4. Start with optimizing the job description
When creating job descriptions, distilling the job down to its essence can help you cast a wider net and overcome talent shortages. “I think the origin of diversity problems often starts with the job description,” says Conway. “What are you actually looking for? Are you opening it up or are you closing it down?”
Employers may fixate on a particular level of experience or education, unnecessarily restricting the field of applicants. To help attract a more diverse candidate pool, Starnes advises looking closely at the knowledge, skills, and competencies needed for each job. “Don’t base [the job description] on what the prior employee in that role did, but the core essence of what you envision for that role,” she says.
A willingness to train employees at all levels can also help you attract more job candidates. “Look at upskilling or reskilling,” Starnes advises. “Do they absolutely need [a certain skill] when they walk in the door, or could they be trained if they’re otherwise the right fit?”
To reduce unconscious hiring bias, Starnes suggests masking or anonymizing resumes. Despite hiring managers’ best intentions, clues such as graduation dates or years of experience can cause generational stereotypes to kick in. This could keep otherwise qualified candidates from being considered, such as a Baby Boomer being eliminated for a role based on the belief they won’t be fluent in social media.
4 Tips to Improve Retention of Your Multigenerational Workforce
After you hire a great candidate, the work of building connection, creating personal relationships, and celebrating value doesn’t stop.
1. Take a fresh look at your onboarding process
Plan your onboarding process as carefully as your recruiting process. It, too, should incorporate and support your company’s values while helping the new employee feel part of the team.
Start by setting expectations for what the new employee should be doing with their manager. (Most employees want their manager—not HR—to take charge of their onboarding, BambooHR has found.) Make sure these expectations are in alignment with the company culture, support organizational goals, and allow the new worker to feel they are adding value.
Build in frequent check-ins with new employees to ensure they’re satisfied. “Be agile and pivot if you find that something needs to change,” says Starnes. “This goes a long way toward retention.”
2. Elevate community, career & cause
New employees care about these “three Cs,” says Conway.
- Community: “What are you doing to create community [among employees]?” says Conway. “Be intentional and make the time for [community-building].”
- Career path: New employees want a clear career trajectory so they know where they’re going. What is the next step? What opportunities are open to them?
- Cause: Be able to demonstrate the impact of what the company, and each employee, does day to day and how those actions support your overall mission.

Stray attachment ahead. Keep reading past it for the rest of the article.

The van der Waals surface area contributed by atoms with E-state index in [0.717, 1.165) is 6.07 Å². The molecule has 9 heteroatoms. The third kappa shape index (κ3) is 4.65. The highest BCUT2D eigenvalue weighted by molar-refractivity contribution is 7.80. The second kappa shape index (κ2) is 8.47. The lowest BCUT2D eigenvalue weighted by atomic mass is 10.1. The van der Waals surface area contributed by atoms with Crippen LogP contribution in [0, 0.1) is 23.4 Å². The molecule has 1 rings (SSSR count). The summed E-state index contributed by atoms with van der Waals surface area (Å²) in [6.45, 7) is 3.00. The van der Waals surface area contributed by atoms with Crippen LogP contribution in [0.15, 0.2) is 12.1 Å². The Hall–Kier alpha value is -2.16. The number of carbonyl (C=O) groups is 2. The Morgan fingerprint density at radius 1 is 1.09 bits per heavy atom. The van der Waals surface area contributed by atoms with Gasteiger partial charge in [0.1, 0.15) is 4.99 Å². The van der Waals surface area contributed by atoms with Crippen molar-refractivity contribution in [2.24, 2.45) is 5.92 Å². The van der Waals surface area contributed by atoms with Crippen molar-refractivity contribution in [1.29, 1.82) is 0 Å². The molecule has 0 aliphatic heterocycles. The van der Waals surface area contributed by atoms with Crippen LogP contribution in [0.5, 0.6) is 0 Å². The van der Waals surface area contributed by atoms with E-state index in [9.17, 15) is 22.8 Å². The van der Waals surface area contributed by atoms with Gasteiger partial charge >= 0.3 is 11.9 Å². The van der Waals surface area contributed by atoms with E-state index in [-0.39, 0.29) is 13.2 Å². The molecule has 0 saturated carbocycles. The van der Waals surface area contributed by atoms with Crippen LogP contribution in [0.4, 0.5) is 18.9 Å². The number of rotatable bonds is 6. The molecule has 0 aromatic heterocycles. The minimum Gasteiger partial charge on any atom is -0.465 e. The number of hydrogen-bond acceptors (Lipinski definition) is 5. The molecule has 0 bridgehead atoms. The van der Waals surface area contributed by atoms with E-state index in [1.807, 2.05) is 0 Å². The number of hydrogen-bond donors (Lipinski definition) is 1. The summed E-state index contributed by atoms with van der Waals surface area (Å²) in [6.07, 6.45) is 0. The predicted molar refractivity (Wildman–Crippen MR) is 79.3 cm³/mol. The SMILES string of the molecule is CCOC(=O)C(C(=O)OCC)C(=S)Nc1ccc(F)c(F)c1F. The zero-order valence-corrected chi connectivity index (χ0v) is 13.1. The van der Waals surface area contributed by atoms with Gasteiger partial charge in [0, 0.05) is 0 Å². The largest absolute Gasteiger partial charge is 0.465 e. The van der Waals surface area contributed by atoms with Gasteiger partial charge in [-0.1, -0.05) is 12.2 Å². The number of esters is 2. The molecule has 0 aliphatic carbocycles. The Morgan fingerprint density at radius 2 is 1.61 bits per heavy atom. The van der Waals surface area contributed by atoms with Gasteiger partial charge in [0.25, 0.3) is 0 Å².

3. Support remote teams
Remote work has taken hold thanks to the pandemic. According to a recent GoodHire survey, the majority of employees would prefer to work remotely. Offering remote work can help you attract more candidates; in fact, the option to work remotely is one of the top two reasons employees would be willing to change jobs.
A remote workforce makes creating connection even more important. Consider using unified communication channels like Slack, having daily huddles, and organizing planned activities that let teams have fun—even remotely. Look for ways to build bonds organically. For example, if your company has locations in different cities, states or countries, Conway suggests creating groups for employees in the same geographic location, so they can form bonds remotely or in person around shared local interests.
4. Collect & learn from feedback
Seeking continual feedback from new hires and veteran employees alike is key to successfully retaining your multigenerational workforce. Ask new hires questions and share the answers with the rest of the organization. For example, asking new hires to share their favorite foods, vacation spots, movies, hobbies or other “fun facts” can break the ice with coworkers and help build those all-important connections.
Beyond these questions, ask employees what they need. “What is it your workforce wants to see? What’s working for them and what’s not? What ideas do they have?” says Starnes. Continue to evaluate your company’s initiatives and interventions against employee input, making sure any changes are in alignment with organizational goals.
Building Value With a Diverse Workforce
Hiring a multigenerational workforce benefits your company in many ways. You gain the widest possible range of experience, backgrounds and insights to help your organization stay competitive. By examining your recruiting and retention efforts more closely, and retooling them to reflect the current workforce, you can create a more inclusive, effective and desirable workplace.
The resources provided here are for educational purposes only and do not constitute legal advice. We advise you to consult your own counsel if you have legal questions related to your specific practices and compliance with applicable laws.